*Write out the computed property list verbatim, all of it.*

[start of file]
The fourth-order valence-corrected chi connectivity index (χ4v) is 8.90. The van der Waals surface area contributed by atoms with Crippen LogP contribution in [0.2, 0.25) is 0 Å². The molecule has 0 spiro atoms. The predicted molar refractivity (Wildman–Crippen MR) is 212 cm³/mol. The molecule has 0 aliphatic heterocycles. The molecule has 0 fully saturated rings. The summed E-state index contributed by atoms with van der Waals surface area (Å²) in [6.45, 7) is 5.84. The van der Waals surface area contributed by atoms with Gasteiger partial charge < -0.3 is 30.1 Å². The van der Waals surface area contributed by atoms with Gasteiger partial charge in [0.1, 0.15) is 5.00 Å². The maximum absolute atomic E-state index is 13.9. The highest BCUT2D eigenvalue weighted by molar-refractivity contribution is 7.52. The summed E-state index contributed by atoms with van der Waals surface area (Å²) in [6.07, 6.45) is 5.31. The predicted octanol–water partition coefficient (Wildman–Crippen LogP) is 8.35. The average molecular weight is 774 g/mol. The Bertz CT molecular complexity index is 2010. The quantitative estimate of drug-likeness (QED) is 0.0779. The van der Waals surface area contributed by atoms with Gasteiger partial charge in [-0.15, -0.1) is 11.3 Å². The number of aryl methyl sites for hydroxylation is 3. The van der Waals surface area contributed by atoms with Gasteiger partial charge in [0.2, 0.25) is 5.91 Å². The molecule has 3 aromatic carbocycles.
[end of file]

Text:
The fourth-order valence-corrected chi connectivity index (χ4v) is 8.90. The van der Waals surface area contributed by atoms with Crippen LogP contribution in [0.2, 0.25) is 0 Å². The molecule has 0 spiro atoms. The predicted molar refractivity (Wildman–Crippen MR) is 212 cm³/mol. The molecule has 0 aliphatic heterocycles. The molecule has 0 fully saturated rings. The summed E-state index contributed by atoms with van der Waals surface area (Å²) in [6.45, 7) is 5.84. The van der Waals surface area contributed by atoms with Gasteiger partial charge < -0.3 is 30.1 Å². The van der Waals surface area contributed by atoms with Gasteiger partial charge in [0.1, 0.15) is 5.00 Å². The maximum absolute atomic E-state index is 13.9. The highest BCUT2D eigenvalue weighted by molar-refractivity contribution is 7.52. The summed E-state index contributed by atoms with van der Waals surface area (Å²) in [6.07, 6.45) is 5.31. The predicted octanol–water partition coefficient (Wildman–Crippen LogP) is 8.35. The average molecular weight is 774 g/mol. The Bertz CT molecular complexity index is 2010. The quantitative estimate of drug-likeness (QED) is 0.0779. The van der Waals surface area contributed by atoms with Gasteiger partial charge in [-0.15, -0.1) is 11.3 Å². The number of aryl methyl sites for hydroxylation is 3. The van der Waals surface area contributed by atoms with Gasteiger partial charge in [0.2, 0.25) is 5.91 Å². The molecule has 3 aromatic carbocycles.